Dialogue is one of the most fun parts of a story to write. We can really get in our characters heads while writing dialogue. It’s our opportunity to let our characters speak, to share who they are. We can also use dialogue to develop our characters not only through their words but also through their…

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One of the hardest parts of writing fiction is to figure out how much detail to put into a scene. Too much, and your reader gets bored and starts skimming until they get to the action-y parts. Too little, and your reader can’t adequately picture what’s going on. You gotta be Goldilocks and get it…

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You’ve probably heard the advice to “write what you know,” and if this whole idea confused you, you’re not alone. If you can only write “what you know,” then how does John Green write so convincingly and beautifully about dying from cancer? He’s still alive and well, and I don’t think he’s had cancer. Or,…

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Have you ever had this experience:  you had a great idea for a story, so you spent an afternoon or a week or two, getting it down on paper. Then, you read through it, but it didn’t seem to work so well, so you revised it. Maybe you asked your mom or good friend for…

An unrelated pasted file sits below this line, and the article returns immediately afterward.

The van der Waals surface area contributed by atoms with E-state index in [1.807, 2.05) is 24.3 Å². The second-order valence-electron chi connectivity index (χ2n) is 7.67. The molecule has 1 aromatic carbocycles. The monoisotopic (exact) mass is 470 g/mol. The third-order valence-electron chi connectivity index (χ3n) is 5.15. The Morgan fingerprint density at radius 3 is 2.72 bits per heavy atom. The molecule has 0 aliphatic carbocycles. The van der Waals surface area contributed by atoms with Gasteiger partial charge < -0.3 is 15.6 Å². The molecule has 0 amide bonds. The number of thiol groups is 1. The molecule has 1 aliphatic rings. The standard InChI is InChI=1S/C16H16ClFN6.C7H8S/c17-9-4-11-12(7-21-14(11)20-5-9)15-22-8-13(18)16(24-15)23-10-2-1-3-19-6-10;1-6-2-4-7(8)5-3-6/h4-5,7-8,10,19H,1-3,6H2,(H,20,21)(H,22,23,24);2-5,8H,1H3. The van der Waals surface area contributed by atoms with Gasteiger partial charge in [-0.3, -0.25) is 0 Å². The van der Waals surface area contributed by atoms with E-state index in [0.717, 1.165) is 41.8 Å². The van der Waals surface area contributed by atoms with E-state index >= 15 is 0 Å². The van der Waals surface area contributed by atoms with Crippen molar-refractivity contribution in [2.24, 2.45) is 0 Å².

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I’m not sure why it is that teen writers love the semi-colon, but they do; however, despite their love for it, they often misuse the poor thing. I don’t think this is all their fault. For whatever reason, at least where I teach, students have a semi-colon “learning gap.” They seem to be either terrified of…

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During the summer, I always spend some time working on what I’m going to be teaching during the coming school year. A few weeks ago, I read an article discussing contractions in academic writing, and how in school, the author had been taught not to ever use contractions in writing. Then, in the comments, quite…

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One of the most common grammar errors I see in stories that teens write is switching tenses, or slipping back and forth between past tense and present tense. I’ve read hundreds (if not thousands of teen stories), and though I’ve never tracked it, I’d say that well over half of the fiction pieces teens write…

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Next to your individual word choice, your sentence structure is the basic building block of your voice. Your sentences tell your story, either simply or poetically. They pull your reader in and carry them along. It is possible to write a best-selling novel using basic sentence structure: simple, compound, and with a few more complex…

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